For someone diagnosed in their twenties, thirties or even forties – life is permanently interrupted with a need to realise that things can never return to where they were before. This affects not only career and earning power but – more importantly – relationships, perhaps getting married and having a family. PD is many things, but ‘sexy’ ain’t one of them… explains Sarah Collings.
It means becoming medication compliant on a daily basis. It means a change of identity – not only in the eyes of people around you, but in your own sense of self. For single women it may mean the end of their ability to find a partner easily, concerned that their ‘condition’ may frighten some people off.
A degenerative brain disease might be many things, but sexy is not usually one of them.
For many women hormonal fluctuations once a month with their periods can create havoc with medication, causing increased PD symptoms and exacerbating menstrual problems with mood swings and heavier flow. Bad enough living with constipation and urinary urgency, adding another ‘downstairs’ problem can feel really unfair.
Sex can also become more difficult; some women have problems becoming aroused. This can cause partner penetration to hurt – creating a vicious cycle. Many of these issues can be resolved, to some extent if not fully, but who to ask?
Health professionals can still be very loath to discuss this topic, many GPs and neurologists find it hard to talk freely about sex, contraception, lubrication, orgasm… And if they don’t ask it may seem to a female patient that she doesn’t have permission to introduce any issue about her sexual and reproductive systems and expect a welcoming response.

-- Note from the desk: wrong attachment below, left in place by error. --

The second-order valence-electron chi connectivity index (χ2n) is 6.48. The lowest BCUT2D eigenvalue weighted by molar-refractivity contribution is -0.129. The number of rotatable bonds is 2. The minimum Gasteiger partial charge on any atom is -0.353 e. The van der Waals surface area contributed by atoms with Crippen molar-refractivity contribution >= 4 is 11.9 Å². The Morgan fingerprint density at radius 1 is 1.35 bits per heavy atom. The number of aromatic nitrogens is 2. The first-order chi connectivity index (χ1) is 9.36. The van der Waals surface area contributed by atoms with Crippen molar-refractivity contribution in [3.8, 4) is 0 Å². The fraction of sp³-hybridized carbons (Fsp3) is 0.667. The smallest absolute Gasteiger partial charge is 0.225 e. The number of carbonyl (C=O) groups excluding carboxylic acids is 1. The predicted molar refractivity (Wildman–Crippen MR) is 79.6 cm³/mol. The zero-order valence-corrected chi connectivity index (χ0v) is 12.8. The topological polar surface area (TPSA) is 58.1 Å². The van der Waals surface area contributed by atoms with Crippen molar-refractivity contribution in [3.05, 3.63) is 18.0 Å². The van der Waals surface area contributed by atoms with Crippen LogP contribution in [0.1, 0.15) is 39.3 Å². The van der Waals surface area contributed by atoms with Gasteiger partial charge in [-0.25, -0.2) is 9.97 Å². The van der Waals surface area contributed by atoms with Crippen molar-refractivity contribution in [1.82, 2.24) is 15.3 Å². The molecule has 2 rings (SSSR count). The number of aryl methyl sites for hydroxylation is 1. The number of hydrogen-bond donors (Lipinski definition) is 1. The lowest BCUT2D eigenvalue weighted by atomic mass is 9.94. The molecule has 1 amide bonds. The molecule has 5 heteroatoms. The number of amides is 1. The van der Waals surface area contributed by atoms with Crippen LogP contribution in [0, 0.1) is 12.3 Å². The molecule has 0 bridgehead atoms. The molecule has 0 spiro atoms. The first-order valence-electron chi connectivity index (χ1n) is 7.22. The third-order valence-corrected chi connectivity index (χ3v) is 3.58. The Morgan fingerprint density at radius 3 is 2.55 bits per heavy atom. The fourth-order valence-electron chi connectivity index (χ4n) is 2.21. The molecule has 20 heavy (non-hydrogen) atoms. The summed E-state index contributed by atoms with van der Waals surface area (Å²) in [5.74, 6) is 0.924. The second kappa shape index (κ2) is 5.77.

In addition if a woman isn’t heterosexual, or is from a cultural background where freely discussing sexual matters is most definitely not the norm, this can lead to even more reluctance to discuss female intimacy issue – particularly if said health professional is male.
Referring on to a psychosexual therapist usually entails a waiting list if through the NHS or else having to pay. Women already generally earn less than men, and PD can curtail this even more if there are adverse circumstances. If the symptoms of PD becoming intrusive, some may change to a less stressful job that doesn’t pay as well as the one held pre-diagnosis.
PD mimics many of the symptoms generally associated with old age, such as increasing poor mobility and balance, and can equally impact sexually. For men there may be difficulties in gaining and maintaining erections, while post-menopausal women often experience vaginal atrophy, or shrinking of the vaginal tissue, as well as problems with arousal and lack of ensuing natural lubrication.
Knowing that the majority of PD patients are already in this biological stage of sexuality, it is often assumed that people with PD are not sexually active. This sexless image is reaching down through the generations and very adversely affecting women who have a YOPD diagnosis.
The needs of all YOPD need recognising. These people have much to contribute and should be seen as active members of society – with the recognition of having a condition that can be extremely challenging to live with.
There is a need for more awareness of YOPD among women and how the condition and associated medication may impact on female hormones. Oestrogen and Dopamine are two very happy bedfellows – see further reading panel at the end. As ever, knowledge and understanding are key.
We believe it should be easier to access gynaecological information. As one of the bigger gaps in the PD story – this is something we hope to progress.
People, especially women, with disabilities historically have found it hard to be accepted as fully functioning sexual and relational beings. Hopefully not on our watch.
According to the World Health Organisation’s current working definition, sexual health is:
“…a state of physical, emotional, mental and social wellbeing in relation to sexuality; it is not merely the absence of disease, dysfunction or infirmity. Sexual health requires a positive and respectful approach to sexuality and sexual relationships, as well as the possibility of having pleasurable and safe sexual experiences, free of coercion, discrimination and violence. For sexual health to be attained and maintained, the sexual rights of all persons must be respected, protected and fulfilled.” (WHO, 2006a)